Agriculture has been a cornerstone of Loudoun County, Virginia since its inception. From the late 1930s to the mid-1980s, aerial photographs show that field patterns have remained remarkably consistent, with only a few changes in an area covering thousands of acres. Even though the proportion of crops planted may have shifted over time, the distribution of crops within established fields has likely stayed the same due to the practice of annual crop rotation. Fences have been added or replaced, but native trees, shrubs, and vines are still allowed to sprout and grow along rows of fences that have not changed since the introduction of machinery into agriculture.
In 1982, Loudoun County's Agricultural Census reported 888 farms in the county, with 191,000 acres (57% of the county's land) dedicated to cultivation or related agricultural activities. Another 30 percent of the county's land was covered by forest. Quakers and most Germans in northern and central Loudoun opposed slavery and secession, while the landed gentry in the southern part of the county was in favor of secession. During the War of 1812, Loudoun County briefly served as a temporary refuge for the president and for important state newspapers. The introduction of major road improvements made it much easier to travel from Loudoun County, drawing more and more people to the eastern part of the county.
In response to this influx, Virginia Cooperative Extension (VCE) Loudoun created programs and assistance for local residents to help increase sustainability of agricultural operations and improve soil health. To this end, VCE Loudoun developed a tool that combines soil types, appearance (orientation of the slope) and percentage of slope to determine the best and least suitable sites for cultivation in Loudoun County. It is gratifying to see these efforts paying off, with another positive report on the agricultural economy in the county. As Loudoun County Board of Supervisors President Phyllis Randall said: “It's gratifying to see those efforts paying off, with another positive report on the agricultural economy in the county”. As part of King Charles II's 1649 grant of 5 million-acre Northern Neck estate to seven nobles, Loudoun County continues to be an integral part of Virginia's agricultural landscape. The sustainability initiatives implemented by VCE Loudoun are helping farmers in Loudoun County maintain their operations while also protecting natural resources.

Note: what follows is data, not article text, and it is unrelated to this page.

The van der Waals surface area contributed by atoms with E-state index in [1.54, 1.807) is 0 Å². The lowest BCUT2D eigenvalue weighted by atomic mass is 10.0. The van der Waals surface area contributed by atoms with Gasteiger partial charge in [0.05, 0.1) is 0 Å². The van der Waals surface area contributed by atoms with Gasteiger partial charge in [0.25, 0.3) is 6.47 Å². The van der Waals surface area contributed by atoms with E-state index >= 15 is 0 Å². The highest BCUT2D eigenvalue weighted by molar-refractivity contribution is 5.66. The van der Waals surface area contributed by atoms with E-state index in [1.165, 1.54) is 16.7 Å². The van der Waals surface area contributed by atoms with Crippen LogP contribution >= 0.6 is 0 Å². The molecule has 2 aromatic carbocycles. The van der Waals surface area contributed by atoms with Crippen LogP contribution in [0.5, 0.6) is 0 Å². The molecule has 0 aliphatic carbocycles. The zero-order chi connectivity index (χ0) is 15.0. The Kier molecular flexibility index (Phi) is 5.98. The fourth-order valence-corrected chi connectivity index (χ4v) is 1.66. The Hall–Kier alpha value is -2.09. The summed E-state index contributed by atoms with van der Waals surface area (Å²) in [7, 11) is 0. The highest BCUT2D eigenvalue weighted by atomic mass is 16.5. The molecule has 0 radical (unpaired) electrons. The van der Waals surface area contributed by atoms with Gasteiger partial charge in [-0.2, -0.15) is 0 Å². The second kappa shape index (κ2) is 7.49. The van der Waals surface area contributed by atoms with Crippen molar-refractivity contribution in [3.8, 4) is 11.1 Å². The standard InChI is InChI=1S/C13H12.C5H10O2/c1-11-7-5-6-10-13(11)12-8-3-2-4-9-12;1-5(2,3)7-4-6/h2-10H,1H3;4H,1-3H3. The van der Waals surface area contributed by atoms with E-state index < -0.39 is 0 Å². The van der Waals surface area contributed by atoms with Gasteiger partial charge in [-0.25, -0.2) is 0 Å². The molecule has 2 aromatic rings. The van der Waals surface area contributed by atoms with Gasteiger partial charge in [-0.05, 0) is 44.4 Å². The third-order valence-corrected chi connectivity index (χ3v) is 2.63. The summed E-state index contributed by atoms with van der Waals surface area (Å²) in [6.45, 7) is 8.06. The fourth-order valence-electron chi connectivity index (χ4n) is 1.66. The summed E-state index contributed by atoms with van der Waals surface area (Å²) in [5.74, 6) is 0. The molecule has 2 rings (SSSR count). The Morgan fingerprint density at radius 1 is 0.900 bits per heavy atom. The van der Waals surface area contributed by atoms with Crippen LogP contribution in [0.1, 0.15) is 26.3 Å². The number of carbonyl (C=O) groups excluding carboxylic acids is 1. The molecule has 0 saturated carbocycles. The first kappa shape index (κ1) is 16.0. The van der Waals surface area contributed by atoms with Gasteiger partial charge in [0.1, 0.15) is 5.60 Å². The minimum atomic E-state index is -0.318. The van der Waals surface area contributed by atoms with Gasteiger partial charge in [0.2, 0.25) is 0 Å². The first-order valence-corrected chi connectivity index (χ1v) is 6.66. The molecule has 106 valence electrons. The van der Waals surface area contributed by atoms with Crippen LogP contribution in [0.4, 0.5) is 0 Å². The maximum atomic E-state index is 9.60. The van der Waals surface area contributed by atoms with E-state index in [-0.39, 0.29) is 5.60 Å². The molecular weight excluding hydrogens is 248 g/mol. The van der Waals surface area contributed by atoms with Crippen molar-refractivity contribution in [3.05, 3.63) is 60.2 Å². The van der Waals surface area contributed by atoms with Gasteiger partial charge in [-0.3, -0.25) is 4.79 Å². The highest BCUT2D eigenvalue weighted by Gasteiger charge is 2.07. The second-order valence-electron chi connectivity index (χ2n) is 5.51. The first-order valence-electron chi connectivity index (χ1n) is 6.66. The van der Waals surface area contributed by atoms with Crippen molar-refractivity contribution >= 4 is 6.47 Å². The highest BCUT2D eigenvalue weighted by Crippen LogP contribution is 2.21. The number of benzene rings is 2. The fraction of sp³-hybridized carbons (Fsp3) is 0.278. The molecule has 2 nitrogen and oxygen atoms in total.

These initiatives include providing farmers with access to soil health testing services, offering educational programs on sustainable farming practices, and providing financial assistance for conservation projects such as cover cropping and no-till farming. Additionally, VCE Loudoun is working with local governments to create zoning ordinances that protect farmland from development. The efforts put forth by VCE Loudoun are helping farmers in Loudoun County maintain their operations while also protecting natural resources. These initiatives are helping ensure that agriculture remains an important part of Loudoun County's history and culture for generations to come.